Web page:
We were tempted by our tip-hungry waiter to try dessert, but after such ample portions, choices such as cheesecake and Jack Daniel (sic) bread pudding seemed all too heavy (and slightly pedestrian). Taking leave as Wayne Newton belted "Danke Schoen" for the second time, I hoped that my next visit would be scored by something other than an Ultra Lounge compilation on repeat and a Chargers fan's "Oh, fuck!"s. But if there's one thing the Catalina Room owners should be grateful for, it's their classy and friendly hostess. On point for each of our visits, the demure girl offered a wonderful impression as soon as the doors opened upon arrival and exit...of course, her offers of complimentary champagne didn't hurt either.
Lunch proved to be a more popular time for the eatery with a dining room nearly full of business types. Though our server was slow to initially address us, we were well-tended to for the remainder of the meal. This time, I opted to taste-test a classic--the cheeseburger. At this point, I had given up on finding any more California flair, and after all, if you can't satisfy a girl's need for the basic beef and bun, just how good a restaurant are you? I cuddled up to a burger of respectable stature, cooked medium-rare and seasoned to near perfection. That is to say, the patty was flame-kissed and sealed with a russet grill crust, nothing muddling its Grade A flavor. The lettuce and tomato were limp and promptly removed. The red onion was thinly sliced and perfect. The beef's ample juice found a soppy, humid haven in the hamburger's soft bottom bun after the first bite. The side items, however, proved more than disappointing. A ramekin cradled bland, obviously pre-bought coleslaw. The skinny french fries were golden but also suspiciously uniform and tasted oddly unnatural.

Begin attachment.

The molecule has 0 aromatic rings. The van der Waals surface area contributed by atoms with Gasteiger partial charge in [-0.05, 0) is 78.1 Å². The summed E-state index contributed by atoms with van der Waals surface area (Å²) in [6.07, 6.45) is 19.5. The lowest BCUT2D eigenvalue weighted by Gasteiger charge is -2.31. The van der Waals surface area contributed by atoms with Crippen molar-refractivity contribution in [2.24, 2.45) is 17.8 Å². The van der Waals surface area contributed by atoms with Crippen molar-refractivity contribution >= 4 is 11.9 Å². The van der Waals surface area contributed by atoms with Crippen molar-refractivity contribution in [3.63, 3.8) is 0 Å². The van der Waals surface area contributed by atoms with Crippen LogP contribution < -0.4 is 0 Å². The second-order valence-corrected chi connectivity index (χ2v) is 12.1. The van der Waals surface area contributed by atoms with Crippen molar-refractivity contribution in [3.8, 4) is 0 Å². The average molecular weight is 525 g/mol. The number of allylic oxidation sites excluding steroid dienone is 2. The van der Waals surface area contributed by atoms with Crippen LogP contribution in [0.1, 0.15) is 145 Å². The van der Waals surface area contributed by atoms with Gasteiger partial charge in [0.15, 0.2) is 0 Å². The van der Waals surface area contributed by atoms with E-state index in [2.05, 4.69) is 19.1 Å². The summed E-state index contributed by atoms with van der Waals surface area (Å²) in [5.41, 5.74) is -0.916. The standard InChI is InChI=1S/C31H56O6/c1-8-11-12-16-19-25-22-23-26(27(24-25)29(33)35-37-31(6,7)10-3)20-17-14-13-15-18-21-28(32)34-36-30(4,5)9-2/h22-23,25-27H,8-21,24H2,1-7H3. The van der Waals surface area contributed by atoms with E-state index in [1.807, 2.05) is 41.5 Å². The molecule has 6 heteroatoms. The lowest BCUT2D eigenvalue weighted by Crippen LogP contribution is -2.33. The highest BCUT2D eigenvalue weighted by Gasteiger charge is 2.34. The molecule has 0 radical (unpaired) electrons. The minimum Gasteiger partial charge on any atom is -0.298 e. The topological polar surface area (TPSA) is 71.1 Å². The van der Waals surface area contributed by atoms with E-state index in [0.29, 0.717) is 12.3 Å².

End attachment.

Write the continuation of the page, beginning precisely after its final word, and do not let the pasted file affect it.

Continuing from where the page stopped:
Our lunch mate opted for baby back ribs. Plated in an inspiring tower, the meaty portions were stunning to behold, less stunning to sample. Sure, they were fork-tender, but their abundant brown bath was nothing short of irritating--atrociously sticky, too sweet and incredibly bland. Such a shame, as once past the thick skin of sauce, the rib itself was absolutely brilliant in flavor. Though a strong sunscreen is a must for sunbathing, when in comes to meat (as evidenced before with the "NY strip"), fresh and bare is often best. (And maybe they're tacky, but in this case, Wet Naps were sorely needed.) The slaw made another unfortunate appearance along with a cellulitic clod of garlic mashed potatoes. After tasting each of her items, my lunch buddy looked up with inquisitive anguish and asked, "Are we at Applebee's?" It was then that I realized: As much as the Catalina Room wants to serve cuisine, its diners are just getting food.
Now, it's obvious Dallas is no island, but a well-varnished boat hull over the bar shouldn't be the only thing tying the Catalina Room to its inspiration. "Fresh," "clean" and "simple"--like an understated one-piece--should be what comes to mind after dining at a restaurant that touts the gastronomy of the Golden State, not "heavy," "gigantic" and "home-cooking." We don't need any more of that here in Texas.
I'm baffled by the intent of this Lemmon Avenue establishment versus its product and its vibe. And it's not the Jelly Bellys in the bowl at the hostess stand, the distracting TVs or that Chargers fan. Hell, 10 bucks says she might have been the closest thing to California in the place.